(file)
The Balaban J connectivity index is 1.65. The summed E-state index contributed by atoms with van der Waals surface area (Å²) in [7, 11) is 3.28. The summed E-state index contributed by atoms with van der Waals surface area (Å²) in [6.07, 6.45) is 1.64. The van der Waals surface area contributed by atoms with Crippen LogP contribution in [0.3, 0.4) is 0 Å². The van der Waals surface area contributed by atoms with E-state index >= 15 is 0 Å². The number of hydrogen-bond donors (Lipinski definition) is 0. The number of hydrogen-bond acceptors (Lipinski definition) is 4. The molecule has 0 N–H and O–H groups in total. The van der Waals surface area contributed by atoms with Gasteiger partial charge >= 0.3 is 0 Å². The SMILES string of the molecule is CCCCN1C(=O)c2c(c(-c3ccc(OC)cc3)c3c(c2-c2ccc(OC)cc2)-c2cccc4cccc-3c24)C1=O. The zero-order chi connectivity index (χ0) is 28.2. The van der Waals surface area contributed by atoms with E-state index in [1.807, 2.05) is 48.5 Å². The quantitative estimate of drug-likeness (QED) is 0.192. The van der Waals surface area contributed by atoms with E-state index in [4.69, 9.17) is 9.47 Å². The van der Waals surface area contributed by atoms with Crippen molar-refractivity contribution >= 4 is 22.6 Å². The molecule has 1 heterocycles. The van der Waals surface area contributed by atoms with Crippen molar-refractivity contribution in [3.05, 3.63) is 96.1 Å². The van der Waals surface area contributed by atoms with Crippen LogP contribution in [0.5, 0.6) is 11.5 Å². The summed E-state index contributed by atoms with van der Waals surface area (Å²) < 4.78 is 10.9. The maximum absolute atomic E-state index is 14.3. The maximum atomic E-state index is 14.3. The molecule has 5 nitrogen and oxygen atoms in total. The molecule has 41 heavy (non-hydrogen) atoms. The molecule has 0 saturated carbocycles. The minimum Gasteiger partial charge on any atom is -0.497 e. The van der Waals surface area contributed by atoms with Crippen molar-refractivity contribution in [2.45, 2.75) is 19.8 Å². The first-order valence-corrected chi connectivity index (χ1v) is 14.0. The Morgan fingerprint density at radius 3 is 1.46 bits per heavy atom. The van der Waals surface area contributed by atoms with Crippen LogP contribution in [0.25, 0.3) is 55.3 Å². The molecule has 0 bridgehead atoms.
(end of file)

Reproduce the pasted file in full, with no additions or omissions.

The Balaban J connectivity index is 1.65. The summed E-state index contributed by atoms with van der Waals surface area (Å²) in [7, 11) is 3.28. The summed E-state index contributed by atoms with van der Waals surface area (Å²) in [6.07, 6.45) is 1.64. The van der Waals surface area contributed by atoms with Crippen LogP contribution in [0.3, 0.4) is 0 Å². The van der Waals surface area contributed by atoms with E-state index >= 15 is 0 Å². The number of hydrogen-bond donors (Lipinski definition) is 0. The number of hydrogen-bond acceptors (Lipinski definition) is 4. The molecule has 0 N–H and O–H groups in total. The van der Waals surface area contributed by atoms with Gasteiger partial charge >= 0.3 is 0 Å². The SMILES string of the molecule is CCCCN1C(=O)c2c(c(-c3ccc(OC)cc3)c3c(c2-c2ccc(OC)cc2)-c2cccc4cccc-3c24)C1=O. The zero-order chi connectivity index (χ0) is 28.2. The van der Waals surface area contributed by atoms with E-state index in [1.807, 2.05) is 48.5 Å². The quantitative estimate of drug-likeness (QED) is 0.192. The van der Waals surface area contributed by atoms with E-state index in [4.69, 9.17) is 9.47 Å². The van der Waals surface area contributed by atoms with Crippen molar-refractivity contribution >= 4 is 22.6 Å². The molecule has 1 heterocycles. The van der Waals surface area contributed by atoms with Crippen molar-refractivity contribution in [3.05, 3.63) is 96.1 Å². The van der Waals surface area contributed by atoms with Crippen LogP contribution in [0.5, 0.6) is 11.5 Å². The summed E-state index contributed by atoms with van der Waals surface area (Å²) < 4.78 is 10.9. The maximum absolute atomic E-state index is 14.3. The maximum atomic E-state index is 14.3. The molecule has 5 nitrogen and oxygen atoms in total. The molecule has 41 heavy (non-hydrogen) atoms. The molecule has 0 saturated carbocycles. The minimum Gasteiger partial charge on any atom is -0.497 e. The van der Waals surface area contributed by atoms with Crippen molar-refractivity contribution in [2.45, 2.75) is 19.8 Å². The first-order valence-corrected chi connectivity index (χ1v) is 14.0. The Morgan fingerprint density at radius 3 is 1.46 bits per heavy atom. The van der Waals surface area contributed by atoms with Crippen LogP contribution in [0.25, 0.3) is 55.3 Å². The molecule has 0 bridgehead atoms.